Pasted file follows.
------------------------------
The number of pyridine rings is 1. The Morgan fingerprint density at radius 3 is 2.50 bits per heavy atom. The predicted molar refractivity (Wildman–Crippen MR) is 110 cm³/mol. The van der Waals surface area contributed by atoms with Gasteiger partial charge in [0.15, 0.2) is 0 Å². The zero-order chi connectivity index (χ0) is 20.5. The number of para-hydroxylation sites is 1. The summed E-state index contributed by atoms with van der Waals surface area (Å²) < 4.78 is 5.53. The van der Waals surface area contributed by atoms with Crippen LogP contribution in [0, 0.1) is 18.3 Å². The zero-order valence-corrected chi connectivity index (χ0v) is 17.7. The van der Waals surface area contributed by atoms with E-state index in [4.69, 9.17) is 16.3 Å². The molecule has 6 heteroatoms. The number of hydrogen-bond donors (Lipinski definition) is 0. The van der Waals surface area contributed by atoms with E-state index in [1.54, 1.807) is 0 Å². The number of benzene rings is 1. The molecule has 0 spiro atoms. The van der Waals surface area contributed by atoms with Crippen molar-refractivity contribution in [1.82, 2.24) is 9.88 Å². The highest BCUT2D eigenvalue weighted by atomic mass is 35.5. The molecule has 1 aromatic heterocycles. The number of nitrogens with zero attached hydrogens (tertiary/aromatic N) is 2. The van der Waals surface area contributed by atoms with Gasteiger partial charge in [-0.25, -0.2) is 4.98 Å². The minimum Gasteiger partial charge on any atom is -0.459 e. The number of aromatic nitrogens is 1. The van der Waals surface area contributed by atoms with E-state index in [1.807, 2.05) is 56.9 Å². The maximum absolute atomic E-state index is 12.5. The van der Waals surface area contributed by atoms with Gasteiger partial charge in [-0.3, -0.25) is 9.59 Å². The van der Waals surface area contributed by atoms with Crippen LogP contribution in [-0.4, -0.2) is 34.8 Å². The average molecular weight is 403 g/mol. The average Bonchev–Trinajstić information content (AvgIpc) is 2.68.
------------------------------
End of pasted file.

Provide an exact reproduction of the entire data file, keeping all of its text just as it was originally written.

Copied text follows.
The number of pyridine rings is 1. The Morgan fingerprint density at radius 3 is 2.50 bits per heavy atom. The predicted molar refractivity (Wildman–Crippen MR) is 110 cm³/mol. The van der Waals surface area contributed by atoms with Gasteiger partial charge in [0.15, 0.2) is 0 Å². The zero-order chi connectivity index (χ0) is 20.5. The number of para-hydroxylation sites is 1. The summed E-state index contributed by atoms with van der Waals surface area (Å²) < 4.78 is 5.53. The van der Waals surface area contributed by atoms with Crippen LogP contribution in [0, 0.1) is 18.3 Å². The zero-order valence-corrected chi connectivity index (χ0v) is 17.7. The van der Waals surface area contributed by atoms with E-state index in [4.69, 9.17) is 16.3 Å². The molecule has 6 heteroatoms. The number of hydrogen-bond donors (Lipinski definition) is 0. The van der Waals surface area contributed by atoms with E-state index in [1.54, 1.807) is 0 Å². The number of benzene rings is 1. The molecule has 0 spiro atoms. The van der Waals surface area contributed by atoms with Crippen molar-refractivity contribution in [1.82, 2.24) is 9.88 Å². The highest BCUT2D eigenvalue weighted by atomic mass is 35.5. The molecule has 1 aromatic heterocycles. The number of nitrogens with zero attached hydrogens (tertiary/aromatic N) is 2. The van der Waals surface area contributed by atoms with Gasteiger partial charge in [-0.25, -0.2) is 4.98 Å². The minimum Gasteiger partial charge on any atom is -0.459 e. The number of aromatic nitrogens is 1. The van der Waals surface area contributed by atoms with E-state index in [1.807, 2.05) is 56.9 Å². The maximum absolute atomic E-state index is 12.5. The van der Waals surface area contributed by atoms with Gasteiger partial charge in [-0.3, -0.25) is 9.59 Å². The van der Waals surface area contributed by atoms with Crippen LogP contribution in [-0.4, -0.2) is 34.8 Å². The average molecular weight is 403 g/mol. The average Bonchev–Trinajstić information content (AvgIpc) is 2.68.